I've currently found myself in the situation where I am reading around 4 or 5 books at the same time. No this isn't my usual scatty 'where-did-I-put-that-book-nevermind-I'll-start-another-one' behaviour, but a pleasant side effect of ordering too many books from Amazon, them all arriving within days of each other, and me not being able to resist peeking into each new arrival.
There's something truly wonderful about receiving a book in the post. In my imagination the books are individually wrapped in brown parcel paper and tied with string, smelling of exotic libraries in foreign places.
In reality they appear in a dull-looking padded envelope sandwiched in between bills and junk mail, and mostly they smell of the sorting office floor where they've probably been kicked around a bit.
But at least our regular postman is considerate enough to knock on the door and pass them over in person, a huge improvement on the relief postman who will try and stuff anything forcibly through our rather narrow letterbox. If on the rare occasion we are actually out, our lovely postman will carefully place the packages in the porch behind our green recycling bin. Sometimes I don't notice them there and have the surprise of finding them a day or two later when I'm not expecting them. It's almost as good as finding a ten pound note in a pocket that you didn't know you had, except that the latter is such a rare occurence that I don't believe it has ever happened to me.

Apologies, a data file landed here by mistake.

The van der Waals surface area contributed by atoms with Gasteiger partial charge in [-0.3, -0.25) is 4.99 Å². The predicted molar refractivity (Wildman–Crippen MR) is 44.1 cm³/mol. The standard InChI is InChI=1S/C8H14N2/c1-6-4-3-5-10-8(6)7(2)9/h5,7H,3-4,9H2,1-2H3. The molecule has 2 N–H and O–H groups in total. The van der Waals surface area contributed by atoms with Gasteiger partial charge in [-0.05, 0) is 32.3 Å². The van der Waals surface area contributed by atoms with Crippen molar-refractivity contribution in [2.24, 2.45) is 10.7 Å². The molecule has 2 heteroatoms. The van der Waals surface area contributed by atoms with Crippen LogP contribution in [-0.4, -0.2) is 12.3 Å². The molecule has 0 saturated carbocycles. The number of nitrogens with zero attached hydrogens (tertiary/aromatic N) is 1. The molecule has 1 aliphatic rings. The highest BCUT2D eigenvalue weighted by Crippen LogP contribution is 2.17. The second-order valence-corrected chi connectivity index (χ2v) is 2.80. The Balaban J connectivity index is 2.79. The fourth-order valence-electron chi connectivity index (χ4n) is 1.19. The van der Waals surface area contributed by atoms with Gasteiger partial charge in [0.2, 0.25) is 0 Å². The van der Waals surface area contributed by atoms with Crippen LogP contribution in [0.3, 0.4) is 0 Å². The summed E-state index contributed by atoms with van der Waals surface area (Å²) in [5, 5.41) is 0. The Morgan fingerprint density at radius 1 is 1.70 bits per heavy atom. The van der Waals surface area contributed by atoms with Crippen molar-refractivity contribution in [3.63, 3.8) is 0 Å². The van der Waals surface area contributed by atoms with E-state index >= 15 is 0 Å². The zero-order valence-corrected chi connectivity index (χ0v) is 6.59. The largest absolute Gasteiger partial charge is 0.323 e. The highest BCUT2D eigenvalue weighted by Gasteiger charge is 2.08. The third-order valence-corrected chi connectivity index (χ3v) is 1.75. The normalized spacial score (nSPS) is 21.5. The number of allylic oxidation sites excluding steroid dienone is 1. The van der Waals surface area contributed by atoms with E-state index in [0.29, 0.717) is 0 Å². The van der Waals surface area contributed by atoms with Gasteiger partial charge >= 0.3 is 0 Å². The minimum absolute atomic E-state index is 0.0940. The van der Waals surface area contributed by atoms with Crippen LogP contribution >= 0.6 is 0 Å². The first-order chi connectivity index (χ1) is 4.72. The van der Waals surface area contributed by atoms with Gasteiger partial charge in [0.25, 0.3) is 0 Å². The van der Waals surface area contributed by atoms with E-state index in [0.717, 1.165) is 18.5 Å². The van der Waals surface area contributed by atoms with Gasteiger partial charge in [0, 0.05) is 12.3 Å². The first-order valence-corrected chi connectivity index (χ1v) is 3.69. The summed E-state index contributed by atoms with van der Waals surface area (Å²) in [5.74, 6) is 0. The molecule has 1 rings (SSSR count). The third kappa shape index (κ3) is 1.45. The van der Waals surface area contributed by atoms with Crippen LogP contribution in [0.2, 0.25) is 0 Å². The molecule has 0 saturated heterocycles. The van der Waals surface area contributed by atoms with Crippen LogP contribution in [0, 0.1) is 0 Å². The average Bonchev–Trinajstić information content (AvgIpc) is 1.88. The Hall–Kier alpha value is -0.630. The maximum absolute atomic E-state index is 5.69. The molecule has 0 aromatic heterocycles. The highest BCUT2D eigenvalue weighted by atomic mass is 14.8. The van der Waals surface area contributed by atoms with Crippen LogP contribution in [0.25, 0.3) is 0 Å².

One of the books I've just finished is John Holt's Freedom and Beyond. I'd like to say it's a beautifully written, eloquent examination of educational philosophy, but I'm not that posh and actually it's not always that well written (but who am I to criticise the acclaimed Master?). It does however make some very interesting points (in between the grumpy-old-man-bemoaning-the-state-of-society ramblings) and there is certainly lots of food for thought. Some of the issues I'm sure have already been covered in his other books; I have no idea in which order his books were written, but there is a great deal of overlap between them in terms of subject matter. A large proportion of this book is devoted to discussing Schooling and Poverty (plus a further chapter on Deschooling and the Poor) which make some pretty damning accusations against the American education system. These accusations are a common theme in most of his books, though there are occasions when he strangely holds up aspects of the English Education System as an example of better practice. I'm not so sure this would apply today.
Here is a quote from the book in which Holt is agreeing with the arguments of James Herndon (How to Survive in Your Native Land) :
'...no one can find his work, what he really wants to put all of himself into, when everything he does he is made to do by others. This kind of searching must be done freely or not at all.'
Sometimes you find someone says something that says exactly what you would wish to say if you found the words to say it.